In March, I got an opportunity to meet the Young Academies from Baltic and Nordic countries. I was invited to their workshop to introduce our Nordwit NCoE and to talk about gender equality in academia. In my presentation, I presented some of our very tentative observations from the interviews we have made in Finland with women from the fields of bio- and health technology. The interviews are made to understand how women have experienced their working and career possibilities in academia; and why they have decided to either leave the academia or stay in there.
The reasons to leave are quite familiar to all of us working in the current academic reality in the Nordic countries: precariousness, too little time for research, requirement of international researcher mobility. What was surprising to me coming from social sciences, was the impossibility to stay in academia as an independent senior researcher in the fields of STEM and medicine. This means that during or after postdoctoral period, everyone who wants to stay in the academia must establish their own research group and usually collect funding both for themselves and for their group members. It is self-evident that not everyone is lucky or capable of securing this kind of funding.
Among our interviewees are women who have applied and received lots of funding, and who currently employ up to 15 people in their research groups. Still, not all of them have succeeded in the academic recruitments. One aspect of these recruitments is gender, as one of our interviewee who has followed the recruitments from her own permanent position argues:
I think there are these kinds of old boy’s networks. (…) I know very competent women who have left because they feel that they are not chosen to do the responsible jobs that they would like to do, and then some male colleague is chosen who doesn’t have any particular merits why they should choose him.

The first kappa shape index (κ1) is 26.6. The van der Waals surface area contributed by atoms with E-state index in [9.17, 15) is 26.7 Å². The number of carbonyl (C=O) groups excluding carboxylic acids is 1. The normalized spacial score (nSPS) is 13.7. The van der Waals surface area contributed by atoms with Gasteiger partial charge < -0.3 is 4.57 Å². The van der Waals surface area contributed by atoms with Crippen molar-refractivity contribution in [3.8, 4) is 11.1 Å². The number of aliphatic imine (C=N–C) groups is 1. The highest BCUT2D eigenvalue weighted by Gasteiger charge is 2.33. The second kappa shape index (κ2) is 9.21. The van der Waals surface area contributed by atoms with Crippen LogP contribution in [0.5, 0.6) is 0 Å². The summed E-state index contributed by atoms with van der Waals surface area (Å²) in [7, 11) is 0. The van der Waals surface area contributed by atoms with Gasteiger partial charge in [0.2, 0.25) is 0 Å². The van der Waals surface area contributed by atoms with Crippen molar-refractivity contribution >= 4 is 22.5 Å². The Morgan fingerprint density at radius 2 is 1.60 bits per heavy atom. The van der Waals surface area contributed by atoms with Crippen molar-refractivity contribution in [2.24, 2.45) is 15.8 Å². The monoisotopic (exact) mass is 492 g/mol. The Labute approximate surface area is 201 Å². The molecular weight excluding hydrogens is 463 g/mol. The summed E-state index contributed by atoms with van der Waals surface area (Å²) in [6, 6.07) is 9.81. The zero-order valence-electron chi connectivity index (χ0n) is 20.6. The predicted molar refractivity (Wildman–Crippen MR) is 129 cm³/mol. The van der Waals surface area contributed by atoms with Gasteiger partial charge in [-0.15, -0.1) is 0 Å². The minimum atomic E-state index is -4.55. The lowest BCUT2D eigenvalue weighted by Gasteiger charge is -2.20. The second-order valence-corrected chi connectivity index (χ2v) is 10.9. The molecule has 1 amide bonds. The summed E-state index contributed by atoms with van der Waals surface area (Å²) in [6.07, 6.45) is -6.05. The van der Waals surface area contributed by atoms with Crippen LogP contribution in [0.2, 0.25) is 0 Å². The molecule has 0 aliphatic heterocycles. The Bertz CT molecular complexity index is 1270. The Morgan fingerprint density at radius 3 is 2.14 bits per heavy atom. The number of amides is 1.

After my talk, I got really important questions and comments from the audience. One of them was precisely about the recruitments from someone who had been involved in appointment committees. He said that those are really the places to look into. This has been to some extent done by Marieke van den Brink and Yvonne Benschop (2011) in the Netherlands. Their plan was to participate as observers in the selection interviews for full professors but this was denied due to privacy issues. Instead, they analyzed the appointment reports and the interviews they made with members of appointment committee members. Van den Brink and Benschop noticed how “younger candidates with equivalent qualifications” were preferred over older; and these older candidates were more often women since they had more career interruptions than men. Though committees were looking for the most excellent researchers, often the likeability of candidates gave them extra “excellence points”. Men professors gave these points to young male candidates who reminded of themselves. In addition, women could be disqualified because they were “too nice” to make it in the academic game of survival, whereas for men being nice was a merit.
In order to tackle gendered inequalities in academia, the recruitment processes must be transparent, and they need to include experts of gender equality. We can start this first in the fields with persistent gender imbalance in the number of full professors, but all fields should follow. It is unacceptable to have professors in appointment committees, who claim that men are appointed because “Men have been working with men for ages. That is natural. It is easy.” (van den Brink & Benschop 2011, 515).
Van den Brink, Marieke and Benschop, Yvonne 2011: Gender practices in the construction of academic excellence: Sheep with five legs. Organization 19(4): 507–524.